If you’ve had your camera for five days or five years I encourage you to sit and play with it when you’re not in the field. Downtime can be great for building proficiency with your camera. The last thing you want is to be out taking pictures and miss the shot because you didn’t know how something works. I recently learned this the hard way.
In the living room. The front porch. Backyard. Wherever. Oh and grab the manual, too. I know, I know…the manual? Yup. RTFM. Lots of detail in there and by working with your camera and manual together, you’ll get more complete information and maybe learn faster and remember things better. Even if the differences between your new camera and your old one are slight, I bet there’s stuff the new one does that you’ve never used before.
Start with the outside of the body (and lens) – the buttons, dials and switches – do you know what they all do? Look at the different modes on the dial. Shooting scenes like action or snow/beach, Artistic filter effects, custom settings for metering or focus. Bracketing. 4k and 6k burst capture. Check them out. Take a bunch of shots and see what the camera does with those. Then decide what you can do with them. Can they break you out of a rut? Cause you to see things differently? Make things easier? Have more fun? Be in the moment? My old E-30 had a snow scene setting that was a dream. I wish I had it on my current camera. I’d shoot with it all winter if I did.
And speaking of scene modes…there’s a monochrome setting on the new rig that’s fun to slide from sepia to cold tone. Mmmm…monochrome.
Dip into the menu. Call up something you’ve never explored before, like the settings for taking movies and check them out. Discovery is key here. Recently I discovered Minimum Shutter Speed and applied it to my handheld custom mode. I think it will help keep shots crisp. I experimented with the electronic teleconverter for days when I need extra reach.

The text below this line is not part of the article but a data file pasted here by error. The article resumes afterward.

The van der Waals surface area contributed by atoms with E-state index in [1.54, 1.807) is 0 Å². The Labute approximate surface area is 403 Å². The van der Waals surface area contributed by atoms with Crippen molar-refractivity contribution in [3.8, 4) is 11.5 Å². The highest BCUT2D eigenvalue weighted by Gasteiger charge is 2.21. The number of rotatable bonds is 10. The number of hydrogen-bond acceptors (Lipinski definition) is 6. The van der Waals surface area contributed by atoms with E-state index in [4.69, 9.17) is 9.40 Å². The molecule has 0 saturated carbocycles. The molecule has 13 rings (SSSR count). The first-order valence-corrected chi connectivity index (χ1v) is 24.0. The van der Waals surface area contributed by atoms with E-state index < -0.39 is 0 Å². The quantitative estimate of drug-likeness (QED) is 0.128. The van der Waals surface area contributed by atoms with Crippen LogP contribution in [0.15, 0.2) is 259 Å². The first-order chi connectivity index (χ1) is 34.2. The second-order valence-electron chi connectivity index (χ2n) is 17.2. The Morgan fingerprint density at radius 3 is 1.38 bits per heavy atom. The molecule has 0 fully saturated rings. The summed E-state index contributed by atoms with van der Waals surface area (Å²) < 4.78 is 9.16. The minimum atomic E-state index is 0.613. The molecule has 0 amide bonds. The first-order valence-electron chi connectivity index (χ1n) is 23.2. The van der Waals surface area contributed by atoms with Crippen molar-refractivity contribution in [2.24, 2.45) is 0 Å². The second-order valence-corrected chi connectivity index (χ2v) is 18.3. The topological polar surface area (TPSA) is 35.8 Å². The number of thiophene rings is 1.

Remember there are no mistakes. There’s nothing critical here, nothing on the line. And when it is, knowing your gear can save your butt. Plus it’s fun. Something that really helps me with my G9 is to put functions I want to explore into the custom menu settings. The next time you’re out give yourself an assignment to use one of these. Bring a little notebook and take notes if you want. Or use the PDF version of your manual on a tablet or phone and take notes there.
Familiarity doesn’t breed contempt. It breeds competence. One day you’ll probably want to do something with a feature you don’t use often and learning about it in the field is not the best place. The weather could change. You could lose the light or the subject. Or your mind. Not good.
Another benefit of (re)discovering your camera is that it may save you from buying a new camera that you might not need. In my opinion it’s very hard to totally outgrow a modern camera. Technology improvements are mostly just that – improvements, by themselves they almost never make you better. Getting to know your equipment and your craft always does.
So instead of playing solitaire or watching one more YouTube video, get your camera and dive in. You’ll be glad you did and who knows, you might just find your favorite “new” feature!